According to the company, the electric-powered drone can carry up to 100 kilograms of weight (220 pounds) and fly for 23 minutes at sea level. With propellers folded up, it’s designed to fit in a single parking spot. The cabin fits one person and a small backpack and even has air conditioning and a reading light, Ehang said.

Some of the company’s claims border on the heroic. The company said the drone can be fully charged in 2 hours, adding that after setting a flight plan, passengers only need to give two commands, “take off” and “land,” each controlled by a single click.

U.S. authorities are just starting to lay out guidelines for drone use, and a human-passenger drone seems certain to face strict scrutiny.

— Ryan Nakashima, AP Technology Writer, Las Vegas


11:15 a.m.

The beginning of life itself? Now there’s an app for that.

Pregnancy-test maker First Response is introducing a new Bluetooth-enabled stick that still requires nature’s call. But it’ll also distract a would-be mom with in-app videos or quizzes from BuzzFeed while she waits three minutes before she gets her answer.

Pregnancy tests have evolved rapidly from sticks with one or two lines, to digital readouts that say “yes” or “no,” to tests that can detect a likely pregnancy several days before a missed period. Competitor Clear Blue also offers a digital test that it says can estimate the number of weeks a woman has been pregnant prior to taking the tests.

Having the test talk to your phone may be a new development. The app is designed to stick around as a resource for expectant mothers; it offers a calendar aid for calculating the likely due date and assistance for reaching out to a doctor and for letting others in on the news via texts and email.

First Response says the tests will ship to stores in the spring and should cost $14.99 or $21.99 depending on where they’re sold. That’s a bit more than the company’s other digital and analog versions that offer two for $9.99 or $14.99.

— Kimberly Pierceall, AP Writer, Las Vegas


10:30 a.m.

Netflix subscribers watched 12 billion hours of programming on the Internet video service during the final three months of 2015, a nearly 50 percent increase from the previous year.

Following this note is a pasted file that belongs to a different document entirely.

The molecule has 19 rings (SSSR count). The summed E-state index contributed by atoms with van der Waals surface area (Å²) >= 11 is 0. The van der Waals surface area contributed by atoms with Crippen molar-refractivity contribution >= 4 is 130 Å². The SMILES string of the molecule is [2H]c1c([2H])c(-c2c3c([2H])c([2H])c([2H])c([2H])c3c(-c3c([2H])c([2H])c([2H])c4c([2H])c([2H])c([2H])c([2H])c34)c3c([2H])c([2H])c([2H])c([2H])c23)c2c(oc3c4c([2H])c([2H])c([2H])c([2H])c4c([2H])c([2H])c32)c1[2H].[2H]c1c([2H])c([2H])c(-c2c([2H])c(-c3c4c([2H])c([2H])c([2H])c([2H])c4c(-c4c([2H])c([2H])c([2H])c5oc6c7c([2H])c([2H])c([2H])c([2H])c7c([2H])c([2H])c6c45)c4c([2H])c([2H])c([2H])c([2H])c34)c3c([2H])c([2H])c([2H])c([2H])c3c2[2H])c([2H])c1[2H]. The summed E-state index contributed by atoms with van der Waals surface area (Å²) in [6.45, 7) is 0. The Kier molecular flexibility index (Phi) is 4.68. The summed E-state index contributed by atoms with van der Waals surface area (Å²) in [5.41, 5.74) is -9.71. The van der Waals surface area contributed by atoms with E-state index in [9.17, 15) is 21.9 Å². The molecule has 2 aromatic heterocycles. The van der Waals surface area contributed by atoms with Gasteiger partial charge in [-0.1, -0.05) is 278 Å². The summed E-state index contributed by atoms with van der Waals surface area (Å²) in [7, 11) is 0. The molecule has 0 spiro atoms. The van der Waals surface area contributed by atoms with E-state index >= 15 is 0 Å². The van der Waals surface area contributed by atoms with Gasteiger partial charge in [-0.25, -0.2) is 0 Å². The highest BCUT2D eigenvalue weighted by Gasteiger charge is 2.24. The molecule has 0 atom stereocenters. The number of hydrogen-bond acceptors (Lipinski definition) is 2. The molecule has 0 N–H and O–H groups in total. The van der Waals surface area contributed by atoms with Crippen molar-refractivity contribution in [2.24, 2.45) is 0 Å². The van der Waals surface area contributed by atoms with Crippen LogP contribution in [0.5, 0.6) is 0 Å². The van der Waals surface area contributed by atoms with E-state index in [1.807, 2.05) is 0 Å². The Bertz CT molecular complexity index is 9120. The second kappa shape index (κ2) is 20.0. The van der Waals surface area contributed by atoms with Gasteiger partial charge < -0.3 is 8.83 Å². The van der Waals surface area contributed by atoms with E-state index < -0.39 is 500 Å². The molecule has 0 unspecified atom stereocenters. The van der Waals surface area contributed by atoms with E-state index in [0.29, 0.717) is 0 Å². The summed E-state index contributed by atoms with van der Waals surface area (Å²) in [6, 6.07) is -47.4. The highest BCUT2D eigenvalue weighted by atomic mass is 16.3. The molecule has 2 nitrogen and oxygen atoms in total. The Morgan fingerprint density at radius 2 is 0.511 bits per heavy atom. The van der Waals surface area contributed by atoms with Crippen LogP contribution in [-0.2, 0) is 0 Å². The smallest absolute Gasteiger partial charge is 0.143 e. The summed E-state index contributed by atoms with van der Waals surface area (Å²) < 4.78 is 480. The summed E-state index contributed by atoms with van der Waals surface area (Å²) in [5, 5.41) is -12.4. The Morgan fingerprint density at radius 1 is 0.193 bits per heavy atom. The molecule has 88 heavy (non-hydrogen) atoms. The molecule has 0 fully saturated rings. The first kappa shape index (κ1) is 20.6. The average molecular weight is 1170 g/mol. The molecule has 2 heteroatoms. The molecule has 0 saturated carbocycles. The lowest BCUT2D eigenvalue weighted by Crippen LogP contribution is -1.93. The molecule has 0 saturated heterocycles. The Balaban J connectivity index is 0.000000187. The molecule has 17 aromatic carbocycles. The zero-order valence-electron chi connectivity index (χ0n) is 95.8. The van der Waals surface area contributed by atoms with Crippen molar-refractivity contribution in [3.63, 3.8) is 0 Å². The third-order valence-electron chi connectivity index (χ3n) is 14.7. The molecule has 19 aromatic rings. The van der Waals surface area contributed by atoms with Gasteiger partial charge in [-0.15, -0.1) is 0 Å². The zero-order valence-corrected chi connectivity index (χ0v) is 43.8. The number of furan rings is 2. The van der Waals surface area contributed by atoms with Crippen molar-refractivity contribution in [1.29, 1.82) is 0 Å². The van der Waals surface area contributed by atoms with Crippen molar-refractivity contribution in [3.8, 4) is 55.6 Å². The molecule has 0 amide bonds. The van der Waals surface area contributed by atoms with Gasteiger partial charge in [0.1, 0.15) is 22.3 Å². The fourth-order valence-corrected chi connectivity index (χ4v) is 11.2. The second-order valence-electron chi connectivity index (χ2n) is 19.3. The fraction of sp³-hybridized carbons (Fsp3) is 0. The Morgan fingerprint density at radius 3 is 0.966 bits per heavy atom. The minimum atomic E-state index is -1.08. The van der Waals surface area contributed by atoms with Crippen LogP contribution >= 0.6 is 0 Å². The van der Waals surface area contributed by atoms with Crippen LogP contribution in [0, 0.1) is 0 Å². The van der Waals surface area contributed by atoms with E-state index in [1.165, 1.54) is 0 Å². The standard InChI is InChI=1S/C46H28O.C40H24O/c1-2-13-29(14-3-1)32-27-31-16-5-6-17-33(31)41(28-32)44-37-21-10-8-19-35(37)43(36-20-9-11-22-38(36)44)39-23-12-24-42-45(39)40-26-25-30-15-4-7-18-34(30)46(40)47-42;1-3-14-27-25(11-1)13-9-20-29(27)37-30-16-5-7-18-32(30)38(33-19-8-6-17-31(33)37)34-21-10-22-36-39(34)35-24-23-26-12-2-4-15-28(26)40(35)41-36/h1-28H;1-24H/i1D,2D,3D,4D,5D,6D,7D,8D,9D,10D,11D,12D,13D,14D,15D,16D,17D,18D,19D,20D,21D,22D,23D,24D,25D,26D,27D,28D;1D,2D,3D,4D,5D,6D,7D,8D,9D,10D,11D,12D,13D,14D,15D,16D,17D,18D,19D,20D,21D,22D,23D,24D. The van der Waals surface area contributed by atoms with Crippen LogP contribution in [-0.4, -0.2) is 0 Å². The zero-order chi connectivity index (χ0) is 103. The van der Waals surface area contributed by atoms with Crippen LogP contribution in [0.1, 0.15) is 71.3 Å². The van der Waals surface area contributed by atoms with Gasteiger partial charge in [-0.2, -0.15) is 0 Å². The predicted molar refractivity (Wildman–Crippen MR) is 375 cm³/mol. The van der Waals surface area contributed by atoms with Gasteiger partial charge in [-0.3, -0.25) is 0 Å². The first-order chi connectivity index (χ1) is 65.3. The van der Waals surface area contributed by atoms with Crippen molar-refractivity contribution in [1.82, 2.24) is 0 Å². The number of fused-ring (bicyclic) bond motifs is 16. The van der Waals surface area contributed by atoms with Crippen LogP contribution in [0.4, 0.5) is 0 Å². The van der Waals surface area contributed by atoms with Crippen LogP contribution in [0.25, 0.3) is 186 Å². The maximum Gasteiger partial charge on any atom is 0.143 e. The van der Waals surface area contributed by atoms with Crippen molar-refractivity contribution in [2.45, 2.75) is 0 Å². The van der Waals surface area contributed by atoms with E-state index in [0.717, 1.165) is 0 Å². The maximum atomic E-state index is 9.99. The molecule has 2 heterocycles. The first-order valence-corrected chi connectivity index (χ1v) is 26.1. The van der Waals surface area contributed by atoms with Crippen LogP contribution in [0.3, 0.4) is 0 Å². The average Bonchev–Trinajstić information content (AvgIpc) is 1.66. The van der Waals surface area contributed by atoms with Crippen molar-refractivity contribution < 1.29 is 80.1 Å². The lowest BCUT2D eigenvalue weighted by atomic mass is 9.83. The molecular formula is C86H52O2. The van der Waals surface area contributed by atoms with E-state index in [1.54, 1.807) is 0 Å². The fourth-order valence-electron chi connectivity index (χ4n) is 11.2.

CEO Reed Hastings disclosed the growth during a Wednesday presentation in Las Vegas at CES, a high-profile showcase for gadgets and technology services.

Netflix entered the fourth quarter with 69 million subscribers compared to the previous year’s 53 million, a group that watched 8.25 billion hours of programming. That means Netflix subscribers watched a weekly average of 13 hours of programming in the 2015 period versus 12 hours in 2014.

The company’s periodic revelations about the behavior of its subscribers are one of the few ways outsiders can gauge the popularity of its series and movies.

Netflix’s stock rose $2.40 to $110.07 in early afternoon trading.

— Michael Liedtke, AP Technology Writer, San Francisco


10:00 a.m.

The much-hyped Oculus Rift virtual reality headset will cost $599 and ship to 20 countries beginning on March 28, the company said Wednesday.

Bundles that include a powerful computer needed to use the device will be available for pre-order in February starting at $1499.

The pricing details and shipping information had been long awaited. Oculus, which Facebook bought in 2014 for $2 billion, began accepting pre-orders for the device at 11 a.m. E.T. on Wednesday.

It will also be available in some undisclosed retail locations starting in April.

The Rift comes with a built-in headphones and mic, sensor and an Xbox One controller. It also comes with a remote to help navigate virtual worlds.

PiperJaffray analyst Gene Munster said the cost of the Rift is higher than the $449 he expected, but said he still expects a few hundred thousand units to sell during 2016.

— Mae Anderson, AP Technology Writer, New York


8:15 a.m.

The CES gadget show, which officially opens at 10:00 a.m. today in Las Vegas, has begun catering more heavily to startups hoping to break through the noise. The sprawling show has sections for wearable fitness gadgets, drones, autonomous vehicles, education, virtual reality, video games, robots, 3-D printers and smart homes.

The startups will help fill a gap left by many of technology’s biggest names, who have been no-shows for some time. That roster includes Apple Inc., which has skipped the show since the 1990s, Microsoft Corp., which abandoned its keynote slot after 2012, Google’s parent company Alphabet Inc. and Inc.

The Consumer Technology Association that runs CES is aiming for attendance this year at or below last year’s record 176,000.

Shawn DuBravac, the CTA’s chief economist, argues the show’s maturity is a good thing because its focus has shifted over two decades from the “technologically possible” to the “technologically meaningful.” In other words, it’s no longer about a robot that can walk up steps. It’s about robots that actually mow your lawn.

CES is first and foremost a venue for promoting the tech industry, and sometimes the hype falls flat. 3-D screen technology unveiled at CES in 2010 went from the next big thing to a mostly unused feature. Netbooks introduced in 2009 took a back seat to the iPad released a year later. And concepts such as the smart home have taken a really long time to materialize.

— Ryan Nakashima, AP Technology Writer, Las Vegas